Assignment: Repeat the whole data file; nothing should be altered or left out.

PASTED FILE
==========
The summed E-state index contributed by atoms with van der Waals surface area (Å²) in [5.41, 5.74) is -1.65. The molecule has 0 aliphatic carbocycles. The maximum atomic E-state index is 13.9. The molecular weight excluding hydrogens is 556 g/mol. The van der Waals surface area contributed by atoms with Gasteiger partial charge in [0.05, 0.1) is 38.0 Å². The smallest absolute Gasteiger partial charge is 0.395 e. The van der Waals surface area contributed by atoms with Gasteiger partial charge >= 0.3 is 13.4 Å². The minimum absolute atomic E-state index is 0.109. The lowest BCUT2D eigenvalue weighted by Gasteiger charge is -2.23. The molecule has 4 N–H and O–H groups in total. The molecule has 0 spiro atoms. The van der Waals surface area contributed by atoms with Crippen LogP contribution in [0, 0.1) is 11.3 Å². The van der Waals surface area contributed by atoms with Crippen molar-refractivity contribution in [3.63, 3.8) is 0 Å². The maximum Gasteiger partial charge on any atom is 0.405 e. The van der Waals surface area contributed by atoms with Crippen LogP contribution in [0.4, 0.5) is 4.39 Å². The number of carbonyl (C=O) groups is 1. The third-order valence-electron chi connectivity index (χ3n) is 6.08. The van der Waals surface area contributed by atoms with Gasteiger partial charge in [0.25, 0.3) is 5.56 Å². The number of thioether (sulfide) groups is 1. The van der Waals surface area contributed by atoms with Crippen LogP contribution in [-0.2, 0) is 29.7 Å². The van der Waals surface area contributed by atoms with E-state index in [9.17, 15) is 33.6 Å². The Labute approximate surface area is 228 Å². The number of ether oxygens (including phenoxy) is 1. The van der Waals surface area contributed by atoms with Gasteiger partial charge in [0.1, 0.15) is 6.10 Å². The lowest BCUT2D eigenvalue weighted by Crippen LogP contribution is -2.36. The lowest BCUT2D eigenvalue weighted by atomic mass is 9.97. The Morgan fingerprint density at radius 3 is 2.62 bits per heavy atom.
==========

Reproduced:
The summed E-state index contributed by atoms with van der Waals surface area (Å²) in [5.41, 5.74) is -1.65. The molecule has 0 aliphatic carbocycles. The maximum atomic E-state index is 13.9. The molecular weight excluding hydrogens is 556 g/mol. The van der Waals surface area contributed by atoms with Gasteiger partial charge in [0.05, 0.1) is 38.0 Å². The smallest absolute Gasteiger partial charge is 0.395 e. The van der Waals surface area contributed by atoms with Gasteiger partial charge >= 0.3 is 13.4 Å². The minimum absolute atomic E-state index is 0.109. The lowest BCUT2D eigenvalue weighted by Gasteiger charge is -2.23. The molecule has 4 N–H and O–H groups in total. The molecule has 0 spiro atoms. The van der Waals surface area contributed by atoms with Crippen LogP contribution in [0, 0.1) is 11.3 Å². The van der Waals surface area contributed by atoms with Crippen molar-refractivity contribution in [3.63, 3.8) is 0 Å². The maximum Gasteiger partial charge on any atom is 0.405 e. The van der Waals surface area contributed by atoms with Crippen LogP contribution in [0.4, 0.5) is 4.39 Å². The number of carbonyl (C=O) groups is 1. The third-order valence-electron chi connectivity index (χ3n) is 6.08. The van der Waals surface area contributed by atoms with Gasteiger partial charge in [0.25, 0.3) is 5.56 Å². The number of thioether (sulfide) groups is 1. The van der Waals surface area contributed by atoms with Crippen LogP contribution in [-0.2, 0) is 29.7 Å². The van der Waals surface area contributed by atoms with E-state index in [9.17, 15) is 33.6 Å². The Labute approximate surface area is 228 Å². The number of ether oxygens (including phenoxy) is 1. The van der Waals surface area contributed by atoms with Gasteiger partial charge in [0.1, 0.15) is 6.10 Å². The lowest BCUT2D eigenvalue weighted by Crippen LogP contribution is -2.36. The lowest BCUT2D eigenvalue weighted by atomic mass is 9.97. The Morgan fingerprint density at radius 3 is 2.62 bits per heavy atom.